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  15. Sundowners. Most of the guests grab a drink from the bar and sit out on the deck to watch the sunset. If it’s too hot they can sit in the air conditioned bar to drink and watch sports on the lone TV. Can you believe I was watching NFL football during lunch one afternoon?
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  17. Disconnect. I’m one of those people that not only doesn’t like to disconnect but I fear it until it actually happens. However, once I’m forced and after a few hours of going cold turkey I always seem to appreciate it. The good news is you are not entirely disconnected as there is free satellite internet that’s available in the main building – just not in the rooms.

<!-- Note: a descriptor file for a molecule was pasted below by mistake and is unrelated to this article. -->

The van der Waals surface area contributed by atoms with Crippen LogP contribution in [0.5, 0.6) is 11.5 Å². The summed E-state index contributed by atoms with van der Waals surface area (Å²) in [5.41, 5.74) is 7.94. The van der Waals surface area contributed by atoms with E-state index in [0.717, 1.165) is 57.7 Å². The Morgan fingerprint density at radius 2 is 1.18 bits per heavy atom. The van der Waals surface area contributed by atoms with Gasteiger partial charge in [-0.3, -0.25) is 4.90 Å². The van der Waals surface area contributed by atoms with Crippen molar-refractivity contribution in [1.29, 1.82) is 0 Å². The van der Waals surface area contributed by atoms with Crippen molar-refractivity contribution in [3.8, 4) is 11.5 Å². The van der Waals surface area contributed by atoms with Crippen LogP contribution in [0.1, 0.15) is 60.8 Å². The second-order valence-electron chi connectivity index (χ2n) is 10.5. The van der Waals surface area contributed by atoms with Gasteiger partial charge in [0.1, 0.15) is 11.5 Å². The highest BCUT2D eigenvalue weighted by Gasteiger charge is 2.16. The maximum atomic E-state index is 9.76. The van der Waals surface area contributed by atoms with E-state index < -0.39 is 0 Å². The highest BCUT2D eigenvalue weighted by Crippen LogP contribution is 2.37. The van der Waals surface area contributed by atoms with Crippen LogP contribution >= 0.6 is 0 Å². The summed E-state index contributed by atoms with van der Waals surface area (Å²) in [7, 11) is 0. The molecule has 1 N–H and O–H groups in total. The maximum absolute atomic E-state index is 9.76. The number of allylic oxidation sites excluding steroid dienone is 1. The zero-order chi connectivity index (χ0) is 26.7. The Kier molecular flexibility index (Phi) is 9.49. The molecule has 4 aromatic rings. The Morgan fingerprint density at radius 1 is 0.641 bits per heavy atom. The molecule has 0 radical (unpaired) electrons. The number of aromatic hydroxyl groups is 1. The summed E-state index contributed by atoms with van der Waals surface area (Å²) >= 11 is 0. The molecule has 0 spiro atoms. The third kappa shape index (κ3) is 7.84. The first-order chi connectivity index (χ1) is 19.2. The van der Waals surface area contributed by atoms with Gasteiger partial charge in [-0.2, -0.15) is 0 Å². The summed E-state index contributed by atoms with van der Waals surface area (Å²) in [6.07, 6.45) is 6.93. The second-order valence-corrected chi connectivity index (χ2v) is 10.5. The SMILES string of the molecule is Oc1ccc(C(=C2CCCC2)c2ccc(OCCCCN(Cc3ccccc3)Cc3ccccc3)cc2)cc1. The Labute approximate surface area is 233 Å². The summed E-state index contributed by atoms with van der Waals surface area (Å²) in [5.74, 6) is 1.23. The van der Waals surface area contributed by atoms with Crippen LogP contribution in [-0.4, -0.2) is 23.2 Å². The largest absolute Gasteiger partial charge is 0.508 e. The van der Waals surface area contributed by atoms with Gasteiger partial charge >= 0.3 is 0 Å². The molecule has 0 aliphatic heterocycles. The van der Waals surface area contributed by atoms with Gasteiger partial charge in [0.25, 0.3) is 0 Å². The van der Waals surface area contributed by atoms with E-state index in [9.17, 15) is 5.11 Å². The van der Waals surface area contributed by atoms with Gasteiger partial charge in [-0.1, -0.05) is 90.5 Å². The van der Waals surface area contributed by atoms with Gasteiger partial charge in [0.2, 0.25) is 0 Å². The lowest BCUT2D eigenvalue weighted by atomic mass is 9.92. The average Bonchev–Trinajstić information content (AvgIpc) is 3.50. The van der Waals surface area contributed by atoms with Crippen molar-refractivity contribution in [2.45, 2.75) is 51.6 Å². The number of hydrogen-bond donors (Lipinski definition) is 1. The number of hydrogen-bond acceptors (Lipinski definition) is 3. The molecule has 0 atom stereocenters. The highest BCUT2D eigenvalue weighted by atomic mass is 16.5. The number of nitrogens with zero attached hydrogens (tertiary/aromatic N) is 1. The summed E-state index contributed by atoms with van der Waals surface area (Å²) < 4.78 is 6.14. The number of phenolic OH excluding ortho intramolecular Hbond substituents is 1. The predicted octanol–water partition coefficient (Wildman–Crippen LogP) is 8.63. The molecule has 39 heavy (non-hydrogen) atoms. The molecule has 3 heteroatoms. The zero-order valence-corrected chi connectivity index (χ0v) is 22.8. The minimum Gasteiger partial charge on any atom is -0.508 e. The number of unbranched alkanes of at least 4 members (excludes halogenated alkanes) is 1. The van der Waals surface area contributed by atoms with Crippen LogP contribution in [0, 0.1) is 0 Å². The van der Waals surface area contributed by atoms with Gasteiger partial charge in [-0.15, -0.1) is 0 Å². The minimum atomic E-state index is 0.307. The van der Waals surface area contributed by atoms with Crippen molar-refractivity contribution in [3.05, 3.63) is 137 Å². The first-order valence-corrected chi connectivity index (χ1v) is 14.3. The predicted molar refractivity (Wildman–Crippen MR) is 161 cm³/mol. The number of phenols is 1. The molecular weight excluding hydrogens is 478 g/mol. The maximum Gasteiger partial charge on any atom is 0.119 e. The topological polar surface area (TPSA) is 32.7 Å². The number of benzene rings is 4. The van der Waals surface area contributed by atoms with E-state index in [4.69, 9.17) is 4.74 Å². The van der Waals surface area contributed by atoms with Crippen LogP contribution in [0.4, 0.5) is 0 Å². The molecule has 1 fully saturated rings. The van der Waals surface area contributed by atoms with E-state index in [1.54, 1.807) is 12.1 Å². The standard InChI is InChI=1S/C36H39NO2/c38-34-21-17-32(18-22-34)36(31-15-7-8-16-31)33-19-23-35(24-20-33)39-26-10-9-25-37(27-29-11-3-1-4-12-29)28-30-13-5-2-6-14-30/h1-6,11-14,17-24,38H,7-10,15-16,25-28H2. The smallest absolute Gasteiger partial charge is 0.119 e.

Good to know: The lodge is only open for part of the year because when the rainy season comes in at the end of November to the end of March they have to close as the whole area gets flooded. June, July and August are the busy months. The lodge is perfect for honeymooners and families.

Comments

  1. We stayed there in March of 2011 before it officially opened as part of a premier Aussie Travel
    Agent group from North America attending the Australian Tourist Exchange in Sydney. I had the honeymoon tent at the very end. The beds were on rollers to the great surprise of the group, very fast rollers! I put my bed in the doorway to keep it steady. I’ll send you a link to the operators, pictures, etc. Betty Austin, Waltzing Matilda Travel, USA baware96@comporium.net

  2. wow! i feel like i just did a mini-outback on my lunch break! GREAT pics!

  3. Stephen turner says:

    Two nights for a couple will be more that $1000 (plus flight or drive) in 2013. Wish someone would pay for me – till then I’ll give it a miss